A bill that would empower the Legislature to set the salary of the State Auditor has been co-introduced by House Speaker Scott Saiki and Democratic Majority Leader Della Au Belatti in what may be another sign that State Auditor Les Kondo has fallen from favor.

Under current law the auditor’s pay is equal to the salary of the director of the state Department of Health, which is set at $154,812. By law the auditor’s salary cannot be changed during the auditor’s eight-year term of office.

However, House Bill 354 would allow the Legislature to set the salary of the auditor.

House Speaker Scott Saiki during floor session2.
House Speaker Scott Saiki during a floor session in 2019. Saiki has raised concerns about audits that are late, and “unnecessary litigation.” Cory Lum/Civil Beat

Kondo said in an interview he has not discussed the bill with any lawmakers, and does not know why Saiki and Belatti want to make the change. He said the measure is “very alarming.”

“In addition to the fact that it’s affecting my livelihood, my salary that feeds my family and helps pay for the roof over my head, I think the bigger concern is that this office is in the Constitution,” Kondo said. “It was established to be an independent, objective office, not a political office.

“That’s the reason why the auditor has a term of eight years. It wasn’t supposed to be subject to politics or the whim of different politicians, and this bill seems to me to be an attempt to unduly inject politics and political influence into this office,” he said.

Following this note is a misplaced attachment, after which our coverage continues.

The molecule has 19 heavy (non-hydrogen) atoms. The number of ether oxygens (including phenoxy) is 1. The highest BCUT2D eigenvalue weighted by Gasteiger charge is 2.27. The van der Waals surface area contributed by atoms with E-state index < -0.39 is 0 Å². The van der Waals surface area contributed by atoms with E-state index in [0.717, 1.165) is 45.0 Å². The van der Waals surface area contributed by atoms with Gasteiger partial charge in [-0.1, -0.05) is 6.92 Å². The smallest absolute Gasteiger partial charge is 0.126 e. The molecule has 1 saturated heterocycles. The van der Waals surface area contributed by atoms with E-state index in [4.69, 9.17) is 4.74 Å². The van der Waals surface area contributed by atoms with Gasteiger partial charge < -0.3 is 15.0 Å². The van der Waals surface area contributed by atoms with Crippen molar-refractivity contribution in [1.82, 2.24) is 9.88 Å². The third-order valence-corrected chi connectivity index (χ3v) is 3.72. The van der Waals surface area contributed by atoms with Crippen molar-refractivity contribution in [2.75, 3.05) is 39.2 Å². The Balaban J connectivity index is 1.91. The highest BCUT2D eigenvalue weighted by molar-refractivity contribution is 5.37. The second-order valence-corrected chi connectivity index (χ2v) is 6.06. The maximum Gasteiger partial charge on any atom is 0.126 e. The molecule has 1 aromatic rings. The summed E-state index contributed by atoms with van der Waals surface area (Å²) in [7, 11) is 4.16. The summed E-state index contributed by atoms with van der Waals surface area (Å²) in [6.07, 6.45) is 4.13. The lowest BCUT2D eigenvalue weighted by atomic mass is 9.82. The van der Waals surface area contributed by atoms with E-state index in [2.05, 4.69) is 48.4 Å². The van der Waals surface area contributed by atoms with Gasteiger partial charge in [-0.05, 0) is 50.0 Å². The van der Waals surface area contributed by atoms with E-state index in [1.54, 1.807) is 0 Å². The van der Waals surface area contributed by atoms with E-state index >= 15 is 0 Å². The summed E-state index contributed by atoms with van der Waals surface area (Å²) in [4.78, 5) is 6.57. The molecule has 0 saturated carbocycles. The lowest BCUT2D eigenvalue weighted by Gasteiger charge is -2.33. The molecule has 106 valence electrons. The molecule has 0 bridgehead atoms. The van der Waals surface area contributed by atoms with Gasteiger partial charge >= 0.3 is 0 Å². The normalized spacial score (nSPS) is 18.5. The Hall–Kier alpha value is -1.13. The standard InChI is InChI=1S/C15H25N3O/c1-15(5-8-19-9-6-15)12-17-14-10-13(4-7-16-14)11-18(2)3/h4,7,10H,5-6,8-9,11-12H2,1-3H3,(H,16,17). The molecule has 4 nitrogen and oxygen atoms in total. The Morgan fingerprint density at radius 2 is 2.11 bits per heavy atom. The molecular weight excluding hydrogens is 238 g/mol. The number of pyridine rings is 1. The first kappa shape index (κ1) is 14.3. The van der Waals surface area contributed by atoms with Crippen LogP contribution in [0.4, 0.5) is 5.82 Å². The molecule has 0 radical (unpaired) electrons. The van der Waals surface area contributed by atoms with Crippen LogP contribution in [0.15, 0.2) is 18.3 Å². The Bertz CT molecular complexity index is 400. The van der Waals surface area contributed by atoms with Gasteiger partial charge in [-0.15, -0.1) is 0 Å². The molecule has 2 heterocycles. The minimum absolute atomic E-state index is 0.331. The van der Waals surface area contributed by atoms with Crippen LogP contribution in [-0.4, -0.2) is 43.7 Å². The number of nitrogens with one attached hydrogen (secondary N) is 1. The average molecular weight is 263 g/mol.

Saiki did not respond to a request for comment, but he has already announced plans to establish a panel to review the auditor’s office, citing concerns about missed deadlines and “unnecessary litigation.”

The group that will assess the auditor’s office will include former U.S. Rep. Colleen Hanabusa and former state Office of Finance Director Wes Machida. It will be led by former Honolulu City Auditor Edwin Young.

Sandy Ma 

Saiki has also proposed cutting the budget for the state auditor by more than 50%, a move Kondo said would “basically gut the office.”

Belatti declined comment on the bill, but Common Cause Executive Director Sandy Ma described the salary and budget cutting measures as “troubling.”

“As an organization that is focused on good government, transparency and accountability, we would like to see the auditors have some measure of leeway in their job functions,” Ma said. “To have these measures introduced just seems kind of suspicious at this point in time.”

Ma said it is important that the auditor be free to review state offices and programs “without undue influence. To have that kind of influence on an auditor is not good for the auditor’s position, clearly.”

Republican state Rep. Gene Ward said in a written statement that “HB 354 is the ‘power of the purse’ in perfect punitive motion.”

“Disapproval of a person or policy is attacked by the Legislature via a department’s budget or the Director’s salary. HB 354 adds insult to injury after the Auditor’s Budget has already been cut by 50%,” Ward said in his statement. “The auditor is our watchdog in this one-party state and saves us a lot of money and inefficiencies.”

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